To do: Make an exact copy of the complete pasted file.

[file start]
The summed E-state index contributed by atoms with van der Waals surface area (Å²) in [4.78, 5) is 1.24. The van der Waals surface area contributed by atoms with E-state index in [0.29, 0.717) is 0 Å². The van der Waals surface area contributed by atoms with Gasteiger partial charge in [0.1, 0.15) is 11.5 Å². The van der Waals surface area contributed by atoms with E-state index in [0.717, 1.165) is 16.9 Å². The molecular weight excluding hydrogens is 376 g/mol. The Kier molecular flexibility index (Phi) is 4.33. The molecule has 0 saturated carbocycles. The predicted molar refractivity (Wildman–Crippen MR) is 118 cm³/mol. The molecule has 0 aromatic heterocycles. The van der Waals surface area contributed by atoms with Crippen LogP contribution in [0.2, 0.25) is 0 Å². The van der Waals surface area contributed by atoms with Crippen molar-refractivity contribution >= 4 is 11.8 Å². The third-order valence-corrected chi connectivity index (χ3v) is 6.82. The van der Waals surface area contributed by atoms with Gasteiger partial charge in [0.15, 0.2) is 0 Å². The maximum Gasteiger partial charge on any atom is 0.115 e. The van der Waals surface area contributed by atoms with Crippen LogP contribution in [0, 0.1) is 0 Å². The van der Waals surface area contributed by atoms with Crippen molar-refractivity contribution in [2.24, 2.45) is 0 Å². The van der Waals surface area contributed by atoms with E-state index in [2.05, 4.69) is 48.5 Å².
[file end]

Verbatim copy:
The summed E-state index contributed by atoms with van der Waals surface area (Å²) in [4.78, 5) is 1.24. The van der Waals surface area contributed by atoms with E-state index in [0.29, 0.717) is 0 Å². The van der Waals surface area contributed by atoms with Gasteiger partial charge in [0.1, 0.15) is 11.5 Å². The van der Waals surface area contributed by atoms with E-state index in [0.717, 1.165) is 16.9 Å². The molecular weight excluding hydrogens is 376 g/mol. The Kier molecular flexibility index (Phi) is 4.33. The molecule has 0 saturated carbocycles. The predicted molar refractivity (Wildman–Crippen MR) is 118 cm³/mol. The molecule has 0 aromatic heterocycles. The van der Waals surface area contributed by atoms with Crippen LogP contribution in [0.2, 0.25) is 0 Å². The van der Waals surface area contributed by atoms with Crippen molar-refractivity contribution >= 4 is 11.8 Å². The third-order valence-corrected chi connectivity index (χ3v) is 6.82. The van der Waals surface area contributed by atoms with Gasteiger partial charge in [0.15, 0.2) is 0 Å². The maximum Gasteiger partial charge on any atom is 0.115 e. The van der Waals surface area contributed by atoms with Crippen LogP contribution in [0, 0.1) is 0 Å². The van der Waals surface area contributed by atoms with Crippen molar-refractivity contribution in [2.24, 2.45) is 0 Å². The van der Waals surface area contributed by atoms with E-state index in [2.05, 4.69) is 48.5 Å².